LEGAL GUIDE
Written by attorney Stephen Patrick Pfeiffer | Nov 14, 2011

LIGHTS , CAMERAS, ACTION: HOW TO DEAL WITH DISRUPTIVE VIDEOING

Everyone wants their 15 minutes of fame and this desire is becoming a reality that managers and boards have to deal with on a frequent basis. Call it a push for a more “open" board meeting or simply a tactic by an angry owner to make a board uncomfortable, the prevalence of videoing board meetings is on the rise. This article focuses on the statutes governing the videoing of meetings and discusses some practical approaches to setting up reasonable rules to allow for an orderly meeting.

Both Virginia Code § 55-79.75(B) (contained within the Virginia Condominium Act) and § 55-510.1(B) (contained within the Property Owners’ Association Act) states the following:

Any unit owner may record any portion of a meeting required to be open. The executive organ or subcommittee or other committee thereof conducting the meeting may adopt rules (i) governing the placement and use of equipment necessary for recording a meeting to prevent interference with the proceedings and (ii) requiring the unit owner recording the meeting to provide notice that the meeting is being recorded.

The General Assembly recognized the importance of open and accessible meetings by including the right of an owner to video a meeting in these statutes. Further, the General Assembly also recognized the potential problems and provided managers and their boards with a mechanism to control the misuse of video equipment at meetings.

It needs to be made very clear; owners do not have the right to video every meeting. The only meetings subject to being videoed are those “required to be open." “All meetings of the board of directors, including any subcommittee or other committee thereof, shall be open to all members of record" (See Virginia Code §55-79.75 and 55-510.1). Thus, the only meetings that are not “open" and are prohibited from being recorded are properly noticed executive sessions of the board of directors or any subcommittees (See Virginia Code §55-79.75(C) and 55-510.1(C)).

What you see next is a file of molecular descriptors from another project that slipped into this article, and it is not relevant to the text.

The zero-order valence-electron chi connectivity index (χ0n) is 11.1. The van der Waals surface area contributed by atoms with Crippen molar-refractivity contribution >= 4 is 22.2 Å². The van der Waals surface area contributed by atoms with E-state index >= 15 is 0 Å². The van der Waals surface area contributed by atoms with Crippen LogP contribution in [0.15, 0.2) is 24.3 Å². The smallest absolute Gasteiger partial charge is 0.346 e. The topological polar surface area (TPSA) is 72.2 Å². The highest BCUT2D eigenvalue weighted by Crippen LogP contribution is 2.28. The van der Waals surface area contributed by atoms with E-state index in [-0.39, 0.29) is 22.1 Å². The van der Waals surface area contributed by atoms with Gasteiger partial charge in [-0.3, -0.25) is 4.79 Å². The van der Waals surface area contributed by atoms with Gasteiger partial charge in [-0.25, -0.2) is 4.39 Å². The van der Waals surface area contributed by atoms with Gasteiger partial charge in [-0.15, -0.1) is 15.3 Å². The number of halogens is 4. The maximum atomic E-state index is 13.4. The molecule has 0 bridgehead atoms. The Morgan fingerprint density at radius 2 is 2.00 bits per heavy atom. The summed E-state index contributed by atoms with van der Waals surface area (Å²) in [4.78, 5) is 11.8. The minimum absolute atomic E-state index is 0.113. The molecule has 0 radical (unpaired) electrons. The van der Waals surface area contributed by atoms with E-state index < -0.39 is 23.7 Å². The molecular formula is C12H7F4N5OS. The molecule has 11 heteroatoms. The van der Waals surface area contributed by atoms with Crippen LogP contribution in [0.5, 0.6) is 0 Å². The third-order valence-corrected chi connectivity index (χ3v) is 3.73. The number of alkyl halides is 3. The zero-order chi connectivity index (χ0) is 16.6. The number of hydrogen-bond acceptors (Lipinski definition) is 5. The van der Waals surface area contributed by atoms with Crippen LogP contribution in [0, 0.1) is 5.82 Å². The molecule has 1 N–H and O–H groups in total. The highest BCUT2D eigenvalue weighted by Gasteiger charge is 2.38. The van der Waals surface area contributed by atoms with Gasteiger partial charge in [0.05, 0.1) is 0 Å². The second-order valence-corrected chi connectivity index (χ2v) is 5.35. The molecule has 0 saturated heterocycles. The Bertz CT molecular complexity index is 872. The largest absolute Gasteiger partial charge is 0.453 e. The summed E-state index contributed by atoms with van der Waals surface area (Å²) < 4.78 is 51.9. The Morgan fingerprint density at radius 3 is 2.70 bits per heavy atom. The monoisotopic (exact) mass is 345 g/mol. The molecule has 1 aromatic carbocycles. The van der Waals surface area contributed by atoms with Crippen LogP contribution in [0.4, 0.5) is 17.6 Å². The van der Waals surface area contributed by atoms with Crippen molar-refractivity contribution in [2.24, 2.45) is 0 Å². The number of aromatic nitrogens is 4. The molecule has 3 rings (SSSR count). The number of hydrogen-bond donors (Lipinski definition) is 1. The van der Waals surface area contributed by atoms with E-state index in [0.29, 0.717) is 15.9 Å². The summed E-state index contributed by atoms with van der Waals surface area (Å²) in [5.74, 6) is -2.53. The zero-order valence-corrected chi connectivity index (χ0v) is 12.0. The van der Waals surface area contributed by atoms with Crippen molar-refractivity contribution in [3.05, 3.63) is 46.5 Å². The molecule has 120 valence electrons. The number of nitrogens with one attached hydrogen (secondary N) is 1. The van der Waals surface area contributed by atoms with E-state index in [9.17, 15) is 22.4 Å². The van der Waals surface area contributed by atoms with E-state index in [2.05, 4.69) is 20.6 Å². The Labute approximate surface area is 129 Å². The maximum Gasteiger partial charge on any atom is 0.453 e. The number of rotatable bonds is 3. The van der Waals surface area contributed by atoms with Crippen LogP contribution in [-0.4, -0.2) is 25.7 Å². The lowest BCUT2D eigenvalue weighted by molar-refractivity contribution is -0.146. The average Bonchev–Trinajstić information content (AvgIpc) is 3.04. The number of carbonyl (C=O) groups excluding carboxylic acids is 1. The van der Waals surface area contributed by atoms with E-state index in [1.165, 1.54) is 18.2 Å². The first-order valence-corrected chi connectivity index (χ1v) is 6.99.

The plain language used in Virginia Code § 55-79.75(B) and § 55-510.1(B) only provides for a “unit owner" to video the meeting. Thus, any resolution regarding the use of video equipment at meetings should prohibit any nonunit owner from videoing any meetings. Often, when there is anger about issues facing an Association/Condominium it is not just the unit owners who become vocal. Tenants, surrounding neighbors, or even the local media want to get involved in the Association/Condominium’s internal debate and fuel the fires of contention. Having a video policy prohibiting nonunit owners from recording a meeting will help prevent this outside influence from becoming an additional distraction.

One of the many distractions for managers and boards occurs when one or more owners are wandering around the meeting videoing the meeting from every angle as if they were Steven Spielberg. A simple and effective way to prevent this distraction would be to pass a resolution requiring those who video a meeting to stay within a designated area during a meeting. The resolution should state that before the meeting the presiding officer will designate an area for those who wish to video the meeting. This will alleviate the distracting and potentially harassing roving cameraman at meetings.